For the foreseeable future, direct seeding appears the most economical method for establishing very dense stands for biomass, chemical extraction, or forage. Seedling transplants are economical with wider spacings for soil conservation, biomass, and timber uses. Cloning is now done by traditional vegetative propagation methods, but advances in issue culture techniques could make these obsolete, and greatly expand black locust production for all of its many uses.


*This research was supported by the Michigan State University/USDA:CSRS Eastern Hardwood Utilization Research Special Grant Program, Grant no. 85-CRSR-2-2604 and 88-34158-3275.
Fig. 1. Black locust wood is useful for lumber, paper pulp, posts, and fuel. This clone growing in Hungary is straighter than most trees in North America, where borer insects and heredity typically produce crooked trunks.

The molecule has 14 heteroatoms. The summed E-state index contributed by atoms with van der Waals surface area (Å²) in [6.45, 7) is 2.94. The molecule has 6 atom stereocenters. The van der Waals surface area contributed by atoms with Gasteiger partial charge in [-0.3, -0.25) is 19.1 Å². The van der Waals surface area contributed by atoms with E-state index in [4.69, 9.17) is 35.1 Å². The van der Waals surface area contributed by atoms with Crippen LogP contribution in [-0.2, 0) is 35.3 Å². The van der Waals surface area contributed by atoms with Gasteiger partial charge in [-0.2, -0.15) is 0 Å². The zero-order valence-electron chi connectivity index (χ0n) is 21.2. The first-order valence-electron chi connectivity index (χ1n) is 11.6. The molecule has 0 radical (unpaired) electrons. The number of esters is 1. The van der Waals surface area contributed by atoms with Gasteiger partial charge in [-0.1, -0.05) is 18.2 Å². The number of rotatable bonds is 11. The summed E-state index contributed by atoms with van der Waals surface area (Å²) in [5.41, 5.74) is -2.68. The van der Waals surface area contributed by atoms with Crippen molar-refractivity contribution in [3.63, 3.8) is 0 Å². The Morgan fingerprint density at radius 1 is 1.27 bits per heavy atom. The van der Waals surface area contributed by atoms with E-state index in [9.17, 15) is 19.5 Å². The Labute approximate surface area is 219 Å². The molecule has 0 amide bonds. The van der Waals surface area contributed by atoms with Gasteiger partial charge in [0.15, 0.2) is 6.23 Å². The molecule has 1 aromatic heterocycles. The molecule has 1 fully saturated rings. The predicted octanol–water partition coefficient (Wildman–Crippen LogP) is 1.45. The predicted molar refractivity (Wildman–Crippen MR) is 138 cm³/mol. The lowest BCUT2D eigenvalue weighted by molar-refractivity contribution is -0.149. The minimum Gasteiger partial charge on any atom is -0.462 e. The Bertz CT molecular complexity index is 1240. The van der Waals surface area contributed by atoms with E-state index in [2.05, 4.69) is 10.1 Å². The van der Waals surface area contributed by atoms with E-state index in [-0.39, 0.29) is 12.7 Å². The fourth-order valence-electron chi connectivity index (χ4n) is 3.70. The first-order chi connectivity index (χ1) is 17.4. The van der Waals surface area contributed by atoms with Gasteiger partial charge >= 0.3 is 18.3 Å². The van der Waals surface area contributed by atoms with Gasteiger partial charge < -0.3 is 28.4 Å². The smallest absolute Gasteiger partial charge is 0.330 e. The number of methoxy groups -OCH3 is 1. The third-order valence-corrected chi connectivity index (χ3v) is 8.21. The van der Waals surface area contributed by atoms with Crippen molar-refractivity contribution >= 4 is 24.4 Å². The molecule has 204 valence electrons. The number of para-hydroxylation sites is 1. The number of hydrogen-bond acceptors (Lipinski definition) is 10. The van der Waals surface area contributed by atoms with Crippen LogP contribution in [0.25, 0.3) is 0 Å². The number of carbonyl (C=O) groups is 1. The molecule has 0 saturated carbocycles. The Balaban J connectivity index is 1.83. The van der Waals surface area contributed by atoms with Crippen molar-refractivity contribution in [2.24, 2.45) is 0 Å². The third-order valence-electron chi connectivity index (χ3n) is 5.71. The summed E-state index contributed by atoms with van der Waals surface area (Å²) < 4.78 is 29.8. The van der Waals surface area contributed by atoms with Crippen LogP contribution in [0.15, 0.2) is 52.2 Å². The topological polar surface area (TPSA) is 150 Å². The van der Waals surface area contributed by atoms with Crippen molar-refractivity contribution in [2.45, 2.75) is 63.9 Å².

Fig. 2. Black locust leaves are high in protein, and the new growth of dense plantings such as this can be harvested for livestock feed with conventional hay-cutting equipment. The stipular thorns on new growth do not become sharp until the stem turns woody.

Fig. 3. Field plots for investigating forage production were sown in 1988. Planting densities from 40,000 to 1,000,000 per hectare, seed sources, cutting heights, and harvest times are under study.

Fig. 4. This provenance/progeny test plantation in Michigan containing over 400 half-sib families was established in 1985. The first trees bloomed in 1987, in three years from seed. Seed pods are visible on the tree in the center.

Fig. 5. Black locust has been propagated by tissue culture from various plant organs of seedlings and young or mature trees.

Last update October 2, 1997